BackgroundHachimantai was built from from widely scattered vents during the Pleistocene and is capped with andesitic lavas from vents in the center of the complex.
The Hachimantai volcanic group comprises the Chausudake-Maemoriyama, Ofukadake-Magarizakiyama and the Hachimantai-Morobidake group, which itself consists of several vents and volcanic edifices: 2 major andesitic cones of Hachimantai and Chausu-dake, and 2 major basaltic cones, Fukenoyu and Morobi-dake, as well as several minor dacitic, andesitic, and basaltic cones including Komono-morem, Mokko-dake, Ebisumori, Daikokumori, Yanomune-dake, Appi-dake.
Hachimantai is similar to the Iwate volcanic field in vent alignment and rock type, including high magnesium andesites, likely produced by 2-stage magma mixing. Both contain sub-parallel W-E trending volcanic chains at a spacing of about 12 km. In both volcanic chains, andesite cones are situated at the western end, and basalt to basaltic andesite magmas are erupted in the middle and eastern chains.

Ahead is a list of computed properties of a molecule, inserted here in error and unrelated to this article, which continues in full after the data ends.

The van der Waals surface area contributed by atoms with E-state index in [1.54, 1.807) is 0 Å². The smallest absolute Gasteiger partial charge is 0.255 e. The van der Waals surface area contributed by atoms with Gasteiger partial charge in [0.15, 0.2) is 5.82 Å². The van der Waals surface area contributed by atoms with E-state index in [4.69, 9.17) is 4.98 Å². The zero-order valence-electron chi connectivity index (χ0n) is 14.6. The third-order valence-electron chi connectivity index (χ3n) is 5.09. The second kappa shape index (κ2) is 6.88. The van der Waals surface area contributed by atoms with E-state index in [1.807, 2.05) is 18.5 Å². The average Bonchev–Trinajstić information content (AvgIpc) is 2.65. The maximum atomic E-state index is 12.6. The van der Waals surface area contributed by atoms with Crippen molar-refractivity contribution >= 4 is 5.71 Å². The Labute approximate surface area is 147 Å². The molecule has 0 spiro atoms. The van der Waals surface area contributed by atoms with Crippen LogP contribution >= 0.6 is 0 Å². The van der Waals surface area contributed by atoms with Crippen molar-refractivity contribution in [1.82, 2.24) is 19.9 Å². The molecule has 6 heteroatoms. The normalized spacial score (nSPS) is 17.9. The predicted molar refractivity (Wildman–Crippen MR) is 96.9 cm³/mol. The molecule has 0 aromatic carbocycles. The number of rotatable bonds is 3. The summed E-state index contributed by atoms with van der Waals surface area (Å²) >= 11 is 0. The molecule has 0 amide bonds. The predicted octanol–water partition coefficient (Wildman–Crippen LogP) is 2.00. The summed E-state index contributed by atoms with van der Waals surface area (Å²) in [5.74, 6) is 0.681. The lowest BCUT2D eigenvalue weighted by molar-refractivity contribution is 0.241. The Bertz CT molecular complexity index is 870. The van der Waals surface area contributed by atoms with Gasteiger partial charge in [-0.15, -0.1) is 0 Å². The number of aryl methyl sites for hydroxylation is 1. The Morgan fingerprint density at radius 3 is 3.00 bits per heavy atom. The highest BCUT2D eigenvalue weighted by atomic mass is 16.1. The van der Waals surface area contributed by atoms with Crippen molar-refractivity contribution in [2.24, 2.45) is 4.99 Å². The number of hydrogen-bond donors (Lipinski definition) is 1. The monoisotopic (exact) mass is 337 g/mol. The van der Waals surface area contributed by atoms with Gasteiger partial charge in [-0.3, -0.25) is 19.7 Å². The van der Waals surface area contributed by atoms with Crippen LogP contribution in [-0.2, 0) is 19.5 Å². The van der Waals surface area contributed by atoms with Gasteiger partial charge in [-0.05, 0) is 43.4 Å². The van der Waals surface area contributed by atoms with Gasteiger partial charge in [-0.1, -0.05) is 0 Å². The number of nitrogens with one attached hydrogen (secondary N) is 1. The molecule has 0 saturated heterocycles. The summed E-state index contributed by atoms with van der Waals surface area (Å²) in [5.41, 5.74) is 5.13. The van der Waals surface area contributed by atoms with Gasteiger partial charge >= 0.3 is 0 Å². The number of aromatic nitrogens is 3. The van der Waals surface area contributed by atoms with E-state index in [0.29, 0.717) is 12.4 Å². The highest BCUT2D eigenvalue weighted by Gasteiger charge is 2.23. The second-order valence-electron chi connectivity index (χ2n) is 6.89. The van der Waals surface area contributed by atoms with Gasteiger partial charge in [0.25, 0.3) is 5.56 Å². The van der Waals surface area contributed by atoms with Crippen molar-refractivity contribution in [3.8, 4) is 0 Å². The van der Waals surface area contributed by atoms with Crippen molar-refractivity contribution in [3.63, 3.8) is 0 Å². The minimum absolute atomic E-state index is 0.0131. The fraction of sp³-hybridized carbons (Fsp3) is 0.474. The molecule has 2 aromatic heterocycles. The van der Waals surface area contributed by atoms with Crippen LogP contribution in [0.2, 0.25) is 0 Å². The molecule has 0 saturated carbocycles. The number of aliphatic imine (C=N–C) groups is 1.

Volcanic activity at Hachimantai occurred in at least 3 major periods:
1) 0,7-1 million years ago (mainly andesites),
2) 300-400,000 years ago (basalt, high-magnesian andesite, andesite and dacite magmas).
3) 100-200,000 years ago (basalt magmas).
- Smithsonian / GVP volcano information
- Quaternary Volcanoes of Japan. Geol Surv Japan, AIST
- Ohba et al (2007) "High-Magnesian Andesite Produced by Two-Stage Magma Mixing: a Case Study from Hachimantai, Northern Honshu, Japan", J. Petrology, v. 48(3), pp 627-645
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